There is still no end to a hostage crisis in Russia, where heavily armed Chechen separatists are holding hundreds of people at a theater in Moscow.
The hostage-takers have threatened to blow up the theater or kill many of those inside if Russian security forces attempt to storm the building.
Many hostages have been able to call out on their mobile phones to their families or members of the media. They say they have little to eat and are exhausted from the long ordeal. There has been little official information about the hostage situation.
It began Wednesday evening when about 40 heavily armed men and women broke into a theater in southeastern Moscow where spectators were watching a musical.
During the night, separatists are said to have released children and non-Russians, including Muslims. A number of audience members or actors who were starring in the musical managed to escape, some by climbing out a window.
Witnesses say the heavily armed Chechens broke into the building during the second act of the play, fired automatic weapons and demanded an end to the war in Russia's breakaway region of Chechnya.
Separatists have been fighting Russian troops for the past three years in Chechnya.
A Chechen lawmaker has been trying to negotiate with the hostage-takers but so far to no avail.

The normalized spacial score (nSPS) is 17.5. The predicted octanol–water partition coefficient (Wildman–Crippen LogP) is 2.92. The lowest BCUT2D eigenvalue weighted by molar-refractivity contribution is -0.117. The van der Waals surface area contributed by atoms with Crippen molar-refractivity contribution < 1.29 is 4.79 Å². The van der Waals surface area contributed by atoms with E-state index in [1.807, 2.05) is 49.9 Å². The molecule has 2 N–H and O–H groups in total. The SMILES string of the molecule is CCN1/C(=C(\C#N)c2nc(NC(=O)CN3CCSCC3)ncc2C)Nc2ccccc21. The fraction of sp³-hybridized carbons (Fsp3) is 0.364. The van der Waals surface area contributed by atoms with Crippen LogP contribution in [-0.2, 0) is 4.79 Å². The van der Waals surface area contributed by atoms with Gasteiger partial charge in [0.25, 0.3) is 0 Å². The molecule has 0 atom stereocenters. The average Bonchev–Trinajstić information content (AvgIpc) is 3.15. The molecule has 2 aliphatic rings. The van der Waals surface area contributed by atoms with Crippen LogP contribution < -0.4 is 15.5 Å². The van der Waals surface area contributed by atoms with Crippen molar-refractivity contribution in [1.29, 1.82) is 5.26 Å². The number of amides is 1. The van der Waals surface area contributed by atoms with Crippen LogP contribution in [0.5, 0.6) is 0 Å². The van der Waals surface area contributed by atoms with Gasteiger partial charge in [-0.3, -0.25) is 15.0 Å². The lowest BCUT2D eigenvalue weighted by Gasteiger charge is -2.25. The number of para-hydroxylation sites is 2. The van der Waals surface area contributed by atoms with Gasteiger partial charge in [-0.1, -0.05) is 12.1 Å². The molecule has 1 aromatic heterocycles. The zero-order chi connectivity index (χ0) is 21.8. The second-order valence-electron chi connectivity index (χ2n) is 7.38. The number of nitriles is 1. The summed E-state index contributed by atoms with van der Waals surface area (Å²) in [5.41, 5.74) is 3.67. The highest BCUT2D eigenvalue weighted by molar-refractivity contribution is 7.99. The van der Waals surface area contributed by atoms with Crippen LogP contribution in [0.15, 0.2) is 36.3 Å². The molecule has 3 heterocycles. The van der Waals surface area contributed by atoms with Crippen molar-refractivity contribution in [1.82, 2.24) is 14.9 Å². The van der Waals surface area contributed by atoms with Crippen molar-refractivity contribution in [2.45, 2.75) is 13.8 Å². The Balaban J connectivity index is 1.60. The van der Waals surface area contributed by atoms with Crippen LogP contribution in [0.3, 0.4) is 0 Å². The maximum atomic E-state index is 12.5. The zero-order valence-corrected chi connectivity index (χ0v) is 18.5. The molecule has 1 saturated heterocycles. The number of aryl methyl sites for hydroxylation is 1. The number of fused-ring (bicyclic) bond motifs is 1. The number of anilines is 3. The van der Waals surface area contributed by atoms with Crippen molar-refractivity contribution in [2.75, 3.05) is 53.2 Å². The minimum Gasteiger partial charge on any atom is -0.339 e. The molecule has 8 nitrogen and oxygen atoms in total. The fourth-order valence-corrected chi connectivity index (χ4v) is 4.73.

A number of foreigners are reported to be among the hostages. Representatives from many of the embassies in Moscow, including Austria, Germany, Britain and the United States, were on the street near the theater Thursday and there were reports that the foreigners would be released, although this could not be confirmed.
The hostage crisis has riveted the country. Russian President Vladimir Putin, in his first official reaction since the crisis began, told Russian news agencies forces must free the hostages with maximum safety.
Mr. Putin canceled a trip to Germany and Portugal that he was scheduled to take Thursday.
Police have been trying to close off the area around the theater and have been evacuating people from nearby buildings.
Russian troops have been fighting separatists in Chechnya for three years. In 1999, a series of apartment bombings rocked Russia and killed about 300 people. Russian officials blamed the bombings on Chechen separatists and cited the bombings as a reason to invade Chechnya.
This is the second military campaign Russia has waged in Chechnya since the fall of the Soviet Union. Russian forces invaded Chechnya in 1994 only to withdraw in 1996 in a harsh defeat.